It seems to me this thought can be applied more broadly to things outside the realm of software development. Church practice, politics, family life, etc. In most things I tend to find myself farther to the side of the spectrum of “we can’t compromise on principles”. Some people I have relationships with tend to balance my perspective with their “don’t be unrealistic” perspective. There can be some tension in those relationships in the process, but I am finding myself appreciating that more than I used to. The tension can be a good thing.

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IP infringement and definitions

Apparently the current US administration is pushing to ‘reform’ intellectual property laws, and even some popular tech sites have chimed in. Anyone around me for any length of time over the last few years knows that intellectual property is a pet subject of mine, so I can’t help but be annoyed by what they are saying.  Is piracy theft? Well yes, but I don’t agree with what they mean. I think intellectual property is an altogether invalid concept, and even find the term ‘intellectual property’ itself objectionable because the word ‘property’ can’t legitimately be applied to ideas, patterns, or arrangements. Property by definition needs to be able to be owned in an exclusive manner. I suppose that is why they had to add the word ‘intellectual’ in front of it – to distinguish it from actual property, in which case they may as well have called it ‘imaginary property’! The argument is framed by the terms used. My aim here will to briefly question definitions. With diagrams I ‘stole’.

There is the somewhat popular graphic that emerged a while back.

In a simple way gets at a core issue. Scarce vs. non-scarce entities. 'ownership' is not violated by duplication in the way it obviously is by theft.

And lots of variations springing out of that:

pirate hater
Didn't like the original, so attempts to recast the 'pirates' as evil without really dealing with the scarcity issue. I guess the underlying claim is that piracy 'steals' the possibility to profit exclusively, and those potential profits were somehow owned by an ideas originator, however, you can't really own an opportunity any more than you can own an idea so it doesn't hold water.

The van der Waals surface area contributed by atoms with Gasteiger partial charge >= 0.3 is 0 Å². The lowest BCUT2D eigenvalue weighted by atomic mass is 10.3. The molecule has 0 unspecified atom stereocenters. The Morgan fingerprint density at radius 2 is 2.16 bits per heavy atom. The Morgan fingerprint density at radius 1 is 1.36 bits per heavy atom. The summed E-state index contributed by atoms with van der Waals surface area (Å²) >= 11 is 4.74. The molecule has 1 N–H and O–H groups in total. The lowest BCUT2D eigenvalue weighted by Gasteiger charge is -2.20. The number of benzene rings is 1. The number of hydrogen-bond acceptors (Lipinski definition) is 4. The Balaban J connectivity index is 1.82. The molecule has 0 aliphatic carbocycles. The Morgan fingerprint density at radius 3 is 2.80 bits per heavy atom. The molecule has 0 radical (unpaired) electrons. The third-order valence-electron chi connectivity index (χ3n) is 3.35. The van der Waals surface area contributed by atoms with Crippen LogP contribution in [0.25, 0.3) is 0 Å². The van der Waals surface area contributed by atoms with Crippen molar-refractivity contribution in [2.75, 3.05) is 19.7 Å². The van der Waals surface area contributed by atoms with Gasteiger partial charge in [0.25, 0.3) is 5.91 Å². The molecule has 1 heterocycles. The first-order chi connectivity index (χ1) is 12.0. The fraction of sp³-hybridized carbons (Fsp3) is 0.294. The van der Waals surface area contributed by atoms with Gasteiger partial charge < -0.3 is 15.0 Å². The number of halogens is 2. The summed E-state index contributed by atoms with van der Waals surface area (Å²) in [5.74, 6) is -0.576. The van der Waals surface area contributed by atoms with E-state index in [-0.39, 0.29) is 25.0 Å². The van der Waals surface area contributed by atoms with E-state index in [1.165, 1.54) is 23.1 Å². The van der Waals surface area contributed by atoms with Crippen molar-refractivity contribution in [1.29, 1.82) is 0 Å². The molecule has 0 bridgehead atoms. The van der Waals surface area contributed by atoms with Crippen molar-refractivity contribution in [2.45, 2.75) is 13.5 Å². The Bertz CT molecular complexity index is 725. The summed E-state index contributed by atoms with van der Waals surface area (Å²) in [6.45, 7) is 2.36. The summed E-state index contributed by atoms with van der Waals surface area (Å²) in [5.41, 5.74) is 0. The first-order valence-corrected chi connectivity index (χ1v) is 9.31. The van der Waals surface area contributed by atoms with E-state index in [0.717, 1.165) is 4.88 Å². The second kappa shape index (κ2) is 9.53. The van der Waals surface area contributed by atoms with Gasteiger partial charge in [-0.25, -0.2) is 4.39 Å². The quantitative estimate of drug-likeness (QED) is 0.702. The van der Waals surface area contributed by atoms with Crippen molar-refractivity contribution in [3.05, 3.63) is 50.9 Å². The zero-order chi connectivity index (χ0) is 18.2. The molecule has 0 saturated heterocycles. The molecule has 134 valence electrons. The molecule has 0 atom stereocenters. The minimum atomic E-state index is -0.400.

Just decided pigs were more fun than stars I guess...

Some people prefer hexagons and shopping carts

A feeble attempt to appeal to the plight of the starving artist while again ignoring the core issues. Has this person lived under copyright for so long they have no ability to imagine alternative models of profitability? Do they really think without IP all creativity and innovation will cease? In general IP benefits the big guys more than the little guys. Many independent artists thrive without IP, others just prefer to do art for arts sake.
file sharing not piracy
Pulls into question the usage of the term 'piracy' with a touch of humor.

File sharing has evolved some, and I sort of feel it is worth while to illustrate how as it is actually quite relevant to the file sharing legality issue. However, I can’t really do it better than the wikipedia article on torrenting, and this demo (won’t work in IE, don’t try) does a slick job of illustrating a torrent in action.

Copying is duplication, not piracy. Piracy is theft in international waters. Theft only operates in the realm of property and ownership. Property is a scarce resource that can have exclusive ownership. Ideas can have an originators but not owners.

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My Android Experience Thus Far

I have had my Samsung Moment since around Thanksgiving 2009. It came with Adroid 1.5 initially and was my first smartphone. I played with it quite a bit at first, but after the first few months the novelty mostly wore off. I fell into a pattern of using it for its browser, email, twitter (mostly reading tweets not tweeting myself.) and occasionally for taking photos. Battery life was pretty dismal which actually discouraged me from using it because I would rather not have a dead phone by the afternoon.

Sometime in the spring it got updated to 2.1 which was sort of a let down to be honest. Most things were just as they were. There were a few more options as far as apps, and a nice new unlock screen, but that about covers it. standard 2.1 stuff was left out by Sprint. I guess they had their reasons.

About a month ago I decided I wanted to try to do some deeper customization. These phones are like little computers. If I could install Ubuntu on my laptop why couldn’t I do something similar on this phone.  Android is basically a Linux distro for mobile phones.